Rick, 58
Survival Educator & Former SAS Soldier, QLD
“I have a goal of doing epic stuff in my life every year. I may have a few years under my belt, but when it comes to a commitment to keep pushing boundaries, I’m just getting started. This will be the ultimate opportunity to put experience and knowledge to the test!”

A master of survival, Rick knows better than most what it’s like to be in a tough situation. After joining the military at age 17, he later joined the SAS and spent over 8 years learning all forms of extreme survival, including snow and ice mountain warfare in caves and blizzards. He left the military to focus on his family, the unit he holds most valuable; his wife and two sons. Lately, Rick’s a bushcraft survival educator, running a bushcraft and survival school that prioritises bringing fathers and sons together through learning and shared time together. He’s always had a strong interest in ethnobotany; the connection between native plants and their Indigenous cultural uses. He is particularly curious about the fire-lighting, nutritional, medicinal, and crafting qualities of plants. This fascination may have fed into his becoming an unlikely social media star, with a TikTok account amassing over 1.3M likes and 176,000 loyal followers, whom he affectionately refers to as ‘Bushtokkers’.

Suzan, 54
Wilderness Adventure Guide, VIC
“I want to showcase my 40-plus years of survival skills and show that an older woman can use wisdom and experience to compensate for declining physical strength.”

Suzan has loved the comfort of nature since childhood and has always endeavoured to spend more time out than in. Living off-grid with her husband and two dogs, Suzan is a wilderness adventure guide, a deep wilding facilitator and a novice filmmaker, having directed and featured in Suzy and the Simple Man; a documentary about our relationship with each other and nature. For decades, Suzan has lived a nature-based existence by harvesting resources for her lifestyle from the land she lives on. With a broad skill set including hunting and gathering, scavenging, shelter-making and deep plant knowledge, she wants to explore the limits of her connection with the land. Suzan is intrinsically capable and determined to prove that, even if lacking some of the physical strength of some competitors, older women have the life experience, patience and wisdom to survive and thrive beyond expectation.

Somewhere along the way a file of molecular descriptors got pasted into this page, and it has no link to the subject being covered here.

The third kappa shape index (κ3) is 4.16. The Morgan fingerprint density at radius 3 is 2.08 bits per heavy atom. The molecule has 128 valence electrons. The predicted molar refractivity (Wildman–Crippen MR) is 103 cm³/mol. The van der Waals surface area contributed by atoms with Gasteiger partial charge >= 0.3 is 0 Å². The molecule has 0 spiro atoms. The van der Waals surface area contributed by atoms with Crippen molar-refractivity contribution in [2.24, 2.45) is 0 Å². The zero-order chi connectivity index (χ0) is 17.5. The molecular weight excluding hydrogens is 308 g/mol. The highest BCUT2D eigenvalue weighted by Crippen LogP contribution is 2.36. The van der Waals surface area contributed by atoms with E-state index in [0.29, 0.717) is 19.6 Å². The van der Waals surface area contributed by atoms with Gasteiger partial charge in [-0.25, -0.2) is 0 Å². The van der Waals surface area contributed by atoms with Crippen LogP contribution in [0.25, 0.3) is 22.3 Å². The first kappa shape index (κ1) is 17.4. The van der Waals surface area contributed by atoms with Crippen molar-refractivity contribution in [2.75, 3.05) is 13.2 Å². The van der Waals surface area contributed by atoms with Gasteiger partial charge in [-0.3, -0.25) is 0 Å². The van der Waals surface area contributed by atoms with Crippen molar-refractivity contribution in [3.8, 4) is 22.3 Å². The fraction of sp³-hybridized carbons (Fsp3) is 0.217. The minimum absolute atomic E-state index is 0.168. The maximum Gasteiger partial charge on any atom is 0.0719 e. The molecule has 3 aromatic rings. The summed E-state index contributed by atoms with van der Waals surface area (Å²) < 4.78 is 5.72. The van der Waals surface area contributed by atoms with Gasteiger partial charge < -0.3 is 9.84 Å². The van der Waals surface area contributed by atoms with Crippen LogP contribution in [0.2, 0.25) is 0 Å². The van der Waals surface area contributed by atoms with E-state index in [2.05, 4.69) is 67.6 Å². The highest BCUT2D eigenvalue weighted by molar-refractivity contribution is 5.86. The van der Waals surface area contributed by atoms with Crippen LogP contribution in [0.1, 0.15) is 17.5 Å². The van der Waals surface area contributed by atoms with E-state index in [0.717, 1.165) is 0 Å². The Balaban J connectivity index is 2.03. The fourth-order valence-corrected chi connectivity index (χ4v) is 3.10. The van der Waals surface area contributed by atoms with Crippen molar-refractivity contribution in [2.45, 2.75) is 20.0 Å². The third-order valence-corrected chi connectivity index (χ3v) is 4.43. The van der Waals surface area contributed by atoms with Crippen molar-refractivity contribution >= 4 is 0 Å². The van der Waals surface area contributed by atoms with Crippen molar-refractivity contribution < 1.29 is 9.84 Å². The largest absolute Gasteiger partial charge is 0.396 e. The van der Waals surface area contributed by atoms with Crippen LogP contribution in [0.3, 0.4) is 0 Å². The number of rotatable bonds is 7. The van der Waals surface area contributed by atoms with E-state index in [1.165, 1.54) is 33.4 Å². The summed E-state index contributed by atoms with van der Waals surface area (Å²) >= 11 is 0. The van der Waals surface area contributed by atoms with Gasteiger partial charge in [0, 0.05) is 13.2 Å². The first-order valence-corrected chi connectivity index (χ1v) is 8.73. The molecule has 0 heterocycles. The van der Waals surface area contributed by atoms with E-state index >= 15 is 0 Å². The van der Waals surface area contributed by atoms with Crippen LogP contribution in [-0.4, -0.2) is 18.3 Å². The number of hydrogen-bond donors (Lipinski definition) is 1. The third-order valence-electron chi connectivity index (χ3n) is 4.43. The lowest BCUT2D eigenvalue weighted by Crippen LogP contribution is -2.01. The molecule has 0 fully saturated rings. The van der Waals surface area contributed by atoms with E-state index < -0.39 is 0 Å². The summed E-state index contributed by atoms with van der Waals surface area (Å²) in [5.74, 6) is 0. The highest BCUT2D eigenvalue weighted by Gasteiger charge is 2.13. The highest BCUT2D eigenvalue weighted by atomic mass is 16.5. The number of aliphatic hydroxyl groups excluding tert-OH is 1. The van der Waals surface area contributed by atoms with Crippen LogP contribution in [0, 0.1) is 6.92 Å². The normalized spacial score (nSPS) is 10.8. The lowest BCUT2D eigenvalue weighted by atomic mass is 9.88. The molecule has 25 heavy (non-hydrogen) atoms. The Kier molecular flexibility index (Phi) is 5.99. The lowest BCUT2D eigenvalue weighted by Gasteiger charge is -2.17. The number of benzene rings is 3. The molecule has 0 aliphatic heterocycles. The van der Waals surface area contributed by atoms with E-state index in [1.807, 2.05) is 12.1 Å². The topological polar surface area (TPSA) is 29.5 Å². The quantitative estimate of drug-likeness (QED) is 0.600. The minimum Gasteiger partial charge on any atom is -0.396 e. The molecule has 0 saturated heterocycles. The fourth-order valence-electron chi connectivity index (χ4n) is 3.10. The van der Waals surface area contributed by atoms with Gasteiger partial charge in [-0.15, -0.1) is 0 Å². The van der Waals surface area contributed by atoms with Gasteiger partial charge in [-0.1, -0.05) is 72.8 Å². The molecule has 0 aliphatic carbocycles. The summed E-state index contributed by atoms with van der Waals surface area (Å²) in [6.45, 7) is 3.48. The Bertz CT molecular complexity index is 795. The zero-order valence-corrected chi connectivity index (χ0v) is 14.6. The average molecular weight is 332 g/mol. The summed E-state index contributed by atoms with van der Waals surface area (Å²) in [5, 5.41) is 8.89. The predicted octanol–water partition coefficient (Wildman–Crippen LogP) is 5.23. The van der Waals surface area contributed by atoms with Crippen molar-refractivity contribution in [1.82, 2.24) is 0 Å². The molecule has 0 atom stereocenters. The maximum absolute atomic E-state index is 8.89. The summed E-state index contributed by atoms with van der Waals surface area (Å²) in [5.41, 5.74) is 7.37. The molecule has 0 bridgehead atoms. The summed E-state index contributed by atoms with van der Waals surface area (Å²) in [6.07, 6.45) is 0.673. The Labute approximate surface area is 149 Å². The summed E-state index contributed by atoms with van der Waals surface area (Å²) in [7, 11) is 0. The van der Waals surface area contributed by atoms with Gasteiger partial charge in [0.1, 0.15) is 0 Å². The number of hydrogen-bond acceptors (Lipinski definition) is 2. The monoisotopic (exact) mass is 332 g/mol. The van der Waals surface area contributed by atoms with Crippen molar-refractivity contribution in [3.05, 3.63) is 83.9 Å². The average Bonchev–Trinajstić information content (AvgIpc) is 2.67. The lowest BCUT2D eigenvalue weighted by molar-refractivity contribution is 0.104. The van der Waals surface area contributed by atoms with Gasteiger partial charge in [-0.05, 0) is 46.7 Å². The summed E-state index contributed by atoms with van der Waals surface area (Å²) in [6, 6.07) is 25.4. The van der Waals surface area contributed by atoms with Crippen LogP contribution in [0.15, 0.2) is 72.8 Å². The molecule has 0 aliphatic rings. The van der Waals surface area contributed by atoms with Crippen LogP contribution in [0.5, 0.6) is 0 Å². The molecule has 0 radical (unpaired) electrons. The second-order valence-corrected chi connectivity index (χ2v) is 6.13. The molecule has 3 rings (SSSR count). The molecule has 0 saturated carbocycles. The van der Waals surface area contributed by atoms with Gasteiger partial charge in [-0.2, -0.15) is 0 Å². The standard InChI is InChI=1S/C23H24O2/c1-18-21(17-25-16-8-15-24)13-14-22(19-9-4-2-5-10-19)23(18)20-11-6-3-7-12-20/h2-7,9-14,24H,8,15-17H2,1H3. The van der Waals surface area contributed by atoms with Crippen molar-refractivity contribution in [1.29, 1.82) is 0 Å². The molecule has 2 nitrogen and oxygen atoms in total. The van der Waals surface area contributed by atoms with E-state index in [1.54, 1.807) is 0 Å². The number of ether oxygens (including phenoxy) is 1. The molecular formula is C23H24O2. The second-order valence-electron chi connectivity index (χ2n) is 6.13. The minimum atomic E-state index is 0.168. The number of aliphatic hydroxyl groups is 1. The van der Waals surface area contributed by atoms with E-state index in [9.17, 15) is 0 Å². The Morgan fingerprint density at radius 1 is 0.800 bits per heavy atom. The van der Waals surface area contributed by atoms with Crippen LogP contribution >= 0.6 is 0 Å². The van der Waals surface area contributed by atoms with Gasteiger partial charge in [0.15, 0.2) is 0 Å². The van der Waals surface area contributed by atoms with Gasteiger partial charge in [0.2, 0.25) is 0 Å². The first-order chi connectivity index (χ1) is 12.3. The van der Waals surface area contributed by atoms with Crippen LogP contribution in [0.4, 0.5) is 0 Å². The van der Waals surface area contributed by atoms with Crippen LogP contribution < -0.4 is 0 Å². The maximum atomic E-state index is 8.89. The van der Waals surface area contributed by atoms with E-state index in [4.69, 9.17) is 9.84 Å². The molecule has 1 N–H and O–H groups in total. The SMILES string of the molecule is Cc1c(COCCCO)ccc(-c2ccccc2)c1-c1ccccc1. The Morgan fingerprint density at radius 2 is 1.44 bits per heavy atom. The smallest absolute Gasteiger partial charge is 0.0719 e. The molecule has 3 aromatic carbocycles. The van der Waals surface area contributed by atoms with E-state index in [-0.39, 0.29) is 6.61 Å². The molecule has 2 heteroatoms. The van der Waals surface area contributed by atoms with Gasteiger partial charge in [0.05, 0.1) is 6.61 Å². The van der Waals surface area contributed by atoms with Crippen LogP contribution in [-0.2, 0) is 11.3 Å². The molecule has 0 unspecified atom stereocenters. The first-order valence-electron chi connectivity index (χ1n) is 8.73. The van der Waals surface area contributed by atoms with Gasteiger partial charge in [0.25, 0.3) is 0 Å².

Tamika, 51
Off-Gridder & Former Police Officer, QLD
“The motivation to survive in the wilderness comes from a feeling I have every day. It’s the inspiration from nature. It’s a yearning to find out what’s around the corner… I’m hoping I can inspire other people to just love the earth as much as I do.”

The daughter of a bushman, hunting, fishing, camping and exploring were the way of life throughout Tamika’s childhood. Now an off-gridder, Tamika has lived sustainably for the past decade, growing or foraging half of the food consumed by her family. She’s giving up the comfort of her gypsy wagon and taking on the Alone challenge with what feels like ten lifetime’s worth of skills gained from an eclectic cross section of occupations and experiences: former Australian bowhunting champion, police officer, scuba diving instructor, disability worker, national parks ranger, fly fishing rod maker, farmer, tattooist and over twenty years practicing permaculture and herbal medicine. A plant-based chef and author, Tamika has been a vegetarian for over eight years, eating plant-based only for the past five. Hunting and killing an animal ‘that looks after it’s young’ will be the toughest test for Tamika – physically and emotionally – but she’s deliberated and resolved to pick up her bow and arrow one more time to wholly embrace the Alone experience. If Tamika can inspire someone to take their first step towards connecting with nature – she’ll count that as her win.

Alone Australia: The Podcast: Hosted by Alone Australia Season 1 winner Gina Chick and SBS Presenter Darren Mara, Alone Australia: The Podcast launches Friday 29 March. Catch the podcast weekly on SBS On Demand, SBS Australia on YouTube, the SBS Audio app or wherever you get your podcasts.

Alone Australia is an A+E Media Group format and ITV Studios Australia production for SBS.

It will also be available with subtitles in five languages: Simplified Chinese, Arabic, Vietnamese, Traditional Chinese and Korean, and with audio description for blind or vision-impaired audiences.

7:30pm Wednesday 27 March on SBS.